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H5N1 Bird Flu in Russia and Kazakhstan from China

Recombinomics Commentary

August 1, 2005

In 2003, an H5 avian influenza virus was isolated and sequenced by the Laboratory to Investigate and Monitor Emerging Zoonotic Diseases (Novosibirsk, Russia) from a wild mallard duck on Lake Chany in the south of Western Siberia. The A/mallard/Chany/9/03 avian influenza virus was related, but not identical, to H5N1 avian influenza viruses currently circulating in domestic poultry in Asia.

We are grateful to Dr. Lanard for her attentive observation. It might be assumed that CIDRAP actually meant the 1st known H5N1 "outbreak" rather than "appearance" (of the virus) in Russia.

There are no assumptions required.  The "H5N1" in question above is not H5N1, but is H5N3.  The only H5's at GenBank from Russia are the isolate in question, A/Anas platyrhynchos/Chany Lake/9/03(H5N3), and two isolates from Primorie, A/duck/Primorie/2621/01(H5N2) and A/duck/Primorie/2633/01(H5N3).  Although the N from the Cheny Lake isolate is not at GenBank, there is little reason to suspect it is H5N1 and strong evidence that it is not closely related to H5N1 from China.

The H5's from Russia are much more closely related to H5's from Europe.  The Russian isolates do not have a multi-basic cleavage site and are LPAI.  A simple BLAST search of the Chany Lake sequences returns the following isolates as the ten most closely relate - A/mallard/Netherlands/3/99(H5N2), A/Mallard/64650/03(H5N7), A/Chicken/Italy/312/97(H5N2), A/Guinea Fowl/Italy/330/97(H5N2), A/Chicken/Italy/367/97(H5N2), A/chicken/Italy/8/98(H5N2), A/duck/Malaysia/F119-3/97(H5N3), A/turkey/England/50-92/91(H5N1), A/duck/Primorie/2633/01(H5N3), (A/Chicken/Italy/9097/97(H5N9).

Thus, there is only one H5N1 in the top 10, at that H5N1 is from England. The only isolate from Asia is H5N3 from Malaysia. In these migratory birds, it is common to see many reassortants.  Thus, although all 10 isolates most closely related are H5, it is associated with N1, N2, N3, N7, and N9, further demonstrating that reassortment has little to do with H5 pathogenicity.  The H5's in Asia do usually have N1, but the N1 in most of the recent isolates has a 20 amino acid deletion and the sequence is easily distinguished from the N's associated with H5's from Europe.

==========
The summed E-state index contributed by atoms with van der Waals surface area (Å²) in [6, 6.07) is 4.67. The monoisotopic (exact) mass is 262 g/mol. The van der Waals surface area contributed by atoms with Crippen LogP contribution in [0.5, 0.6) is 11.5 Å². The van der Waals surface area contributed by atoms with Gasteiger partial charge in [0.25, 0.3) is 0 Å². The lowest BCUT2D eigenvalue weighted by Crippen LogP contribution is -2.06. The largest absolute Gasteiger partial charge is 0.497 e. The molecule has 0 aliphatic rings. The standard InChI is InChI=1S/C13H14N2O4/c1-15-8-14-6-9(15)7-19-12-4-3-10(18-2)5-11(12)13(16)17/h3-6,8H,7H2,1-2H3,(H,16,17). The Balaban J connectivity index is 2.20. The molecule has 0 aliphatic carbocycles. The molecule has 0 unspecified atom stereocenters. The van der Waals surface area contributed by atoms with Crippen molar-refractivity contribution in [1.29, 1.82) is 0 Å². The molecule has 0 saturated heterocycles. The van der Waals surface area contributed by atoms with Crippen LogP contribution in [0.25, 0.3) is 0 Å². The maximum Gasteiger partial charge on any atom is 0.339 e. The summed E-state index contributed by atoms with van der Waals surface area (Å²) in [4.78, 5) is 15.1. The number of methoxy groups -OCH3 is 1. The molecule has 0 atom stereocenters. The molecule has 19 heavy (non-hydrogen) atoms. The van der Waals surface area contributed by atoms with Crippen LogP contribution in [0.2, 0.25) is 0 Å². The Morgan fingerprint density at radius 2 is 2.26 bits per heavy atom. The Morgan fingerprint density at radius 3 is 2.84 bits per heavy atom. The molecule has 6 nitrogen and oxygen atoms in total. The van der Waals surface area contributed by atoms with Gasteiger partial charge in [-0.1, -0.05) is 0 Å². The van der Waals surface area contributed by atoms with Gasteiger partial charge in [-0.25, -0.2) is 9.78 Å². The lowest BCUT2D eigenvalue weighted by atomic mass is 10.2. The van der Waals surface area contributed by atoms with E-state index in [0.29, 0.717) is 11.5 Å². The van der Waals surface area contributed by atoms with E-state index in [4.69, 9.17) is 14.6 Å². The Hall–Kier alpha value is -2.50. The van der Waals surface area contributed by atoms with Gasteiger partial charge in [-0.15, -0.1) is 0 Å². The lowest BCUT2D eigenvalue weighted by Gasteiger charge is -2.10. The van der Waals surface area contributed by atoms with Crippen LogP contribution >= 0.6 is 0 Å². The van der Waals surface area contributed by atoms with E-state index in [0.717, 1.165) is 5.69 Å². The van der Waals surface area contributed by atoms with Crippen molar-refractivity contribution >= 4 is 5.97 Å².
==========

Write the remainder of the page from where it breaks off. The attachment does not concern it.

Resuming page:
Because of the associations, the announcement that the isolate from Novosibirsk was H5N2 was met with skepticism.  The H5's in Russia that are associated with N2 are not highly pathogenic.  The H5 in Novosibisrk however was killing ducks and geese, which are usually resistant to all H5's.  Also dying were chickens and turkeys, strongly suggesting that the H5 was similar to the H5N1 from China, where geese were dying at Qingahi Lake, Qinghai,  and Tacheng and Changji in Xinjiang,.

Thus, the announcement on Friday that H5N1 was in Russia was not surprising nor was today's announcement that its sequence was similar to the sequence from China.  Thus, for the first time HPAI was reported in Russia, and that was followed by a similar outbreak in Kazakhstan.  In all cases migratory birds were affect and domestic or migratory geese had died.

The migration is now spreading from Chany Lake.  To the west outbreaks have been reported in the Omsk region, and to the southeast there is an outbreak in Altai.  These are in addition to several outbreaks on the east, south, and west of Chany Lake.

More outbreaks in Russia, China, Europe and southern migratory destinations are expected in the upcoming weeks.

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